23 June 2024
Bacteria's Type III Secretion Systems: Pathogen Delivery

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Research delves into how Salmonella and Yersinia, disease-causing bacteria, employ Type III Secretion Systems, or injectisomes, to transport harmful proteins into host cells. These sophisticated molecular ‘shuttle services’ are crucial for bacterial infection, causing significant discomfort in affected individuals. Scientists are exploring these systems not only to combat diseases but also to gain insights into the intricate mechanism of Type III Secretion Systems.

Unraveling the Mystery of Pathogenic Bacteria’s Injection Apparatus



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Published on: July 9, 2017 Description:
Process of Type III Secretion
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Disease-causing bacteria like Salmonella and Yersinia are notorious for their ability to inject harmful proteins into host cells, causing discomfort and illness. Scientists have long been studying these bacteria’s injection mechanism, known as type III secretion systems or “injectisomes,” not only to understand and control diseases but also to potentially use this mechanism for delivering drugs into cells, such as cancer cells.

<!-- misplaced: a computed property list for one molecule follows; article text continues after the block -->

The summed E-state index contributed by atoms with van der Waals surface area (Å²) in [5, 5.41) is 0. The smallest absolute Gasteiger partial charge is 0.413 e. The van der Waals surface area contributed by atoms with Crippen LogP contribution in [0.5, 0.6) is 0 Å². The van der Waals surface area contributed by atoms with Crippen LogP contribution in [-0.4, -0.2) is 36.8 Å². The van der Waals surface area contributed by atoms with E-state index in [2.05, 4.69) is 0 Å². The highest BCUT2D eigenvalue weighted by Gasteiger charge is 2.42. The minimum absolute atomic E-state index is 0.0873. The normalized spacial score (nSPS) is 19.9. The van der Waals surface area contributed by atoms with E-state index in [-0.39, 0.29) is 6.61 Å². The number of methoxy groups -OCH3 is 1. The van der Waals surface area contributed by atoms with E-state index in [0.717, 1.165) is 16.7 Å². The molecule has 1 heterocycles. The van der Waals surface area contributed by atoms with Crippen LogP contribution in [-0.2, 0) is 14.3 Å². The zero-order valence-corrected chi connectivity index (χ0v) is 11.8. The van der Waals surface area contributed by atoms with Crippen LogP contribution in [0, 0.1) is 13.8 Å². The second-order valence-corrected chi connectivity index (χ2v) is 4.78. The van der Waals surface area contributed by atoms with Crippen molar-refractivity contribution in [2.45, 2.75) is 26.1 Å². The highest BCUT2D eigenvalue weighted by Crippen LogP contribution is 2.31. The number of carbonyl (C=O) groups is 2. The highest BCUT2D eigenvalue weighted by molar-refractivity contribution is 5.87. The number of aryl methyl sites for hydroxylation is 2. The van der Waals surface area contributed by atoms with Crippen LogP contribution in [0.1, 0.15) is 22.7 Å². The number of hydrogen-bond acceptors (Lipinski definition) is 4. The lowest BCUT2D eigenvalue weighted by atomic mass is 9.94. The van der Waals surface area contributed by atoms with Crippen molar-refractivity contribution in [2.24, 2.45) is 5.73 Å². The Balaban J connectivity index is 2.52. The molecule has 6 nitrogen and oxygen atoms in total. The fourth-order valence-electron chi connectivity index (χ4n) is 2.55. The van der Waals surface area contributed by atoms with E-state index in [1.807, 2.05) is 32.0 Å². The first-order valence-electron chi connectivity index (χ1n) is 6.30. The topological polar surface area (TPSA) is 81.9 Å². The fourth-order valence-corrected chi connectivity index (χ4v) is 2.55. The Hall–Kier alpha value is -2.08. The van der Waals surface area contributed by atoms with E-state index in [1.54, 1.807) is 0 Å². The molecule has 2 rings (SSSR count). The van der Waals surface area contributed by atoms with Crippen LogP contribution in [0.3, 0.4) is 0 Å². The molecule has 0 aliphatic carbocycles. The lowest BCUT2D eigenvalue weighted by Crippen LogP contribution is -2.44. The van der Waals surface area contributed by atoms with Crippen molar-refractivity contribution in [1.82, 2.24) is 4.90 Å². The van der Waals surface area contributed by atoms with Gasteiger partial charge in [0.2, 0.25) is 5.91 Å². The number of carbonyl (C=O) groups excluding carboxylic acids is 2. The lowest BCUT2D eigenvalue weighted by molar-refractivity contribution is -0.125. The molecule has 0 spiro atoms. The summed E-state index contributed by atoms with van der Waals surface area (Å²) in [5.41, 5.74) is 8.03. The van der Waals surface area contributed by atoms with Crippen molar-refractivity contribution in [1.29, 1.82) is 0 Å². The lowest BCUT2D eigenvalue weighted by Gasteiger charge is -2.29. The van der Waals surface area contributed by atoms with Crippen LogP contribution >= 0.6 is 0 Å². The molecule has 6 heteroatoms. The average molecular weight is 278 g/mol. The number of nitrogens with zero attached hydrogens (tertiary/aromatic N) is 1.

How Do Bacteria Load Their Syringes?

While the structure of the injectisome has been previously understood, one question remained unanswered: How do bacteria load their syringes with the right proteins to be injected at the right time? In a recent study published in Nature Microbiology, a team of scientists led by Andreas Diepold from the Max Planck Institute for Terrestrial Microbiology and Ulrike Endesfelder from the University of Bonn has shed light on this important process.

The Shuttle Mechanism of Pathogenic Bacteria

The researchers discovered that mobile components of the injectisome act like shuttles, combing through the bacterial cell in search of the proteins, known as effectors, that need to be injected. Once they encounter an effector, they transport it to the gate of the injection needle, similar to a shuttle bus delivering passengers to their destination.

This shuttle mechanism serves a crucial purpose. The bacteria need to inject the right proteins quickly to avoid being recognized and eliminated by the immune system. By efficiently and specifically loading the injectisome, the bacteria can carry out their harmful activities without being detected.

New Techniques for Understanding the Loading Mechanism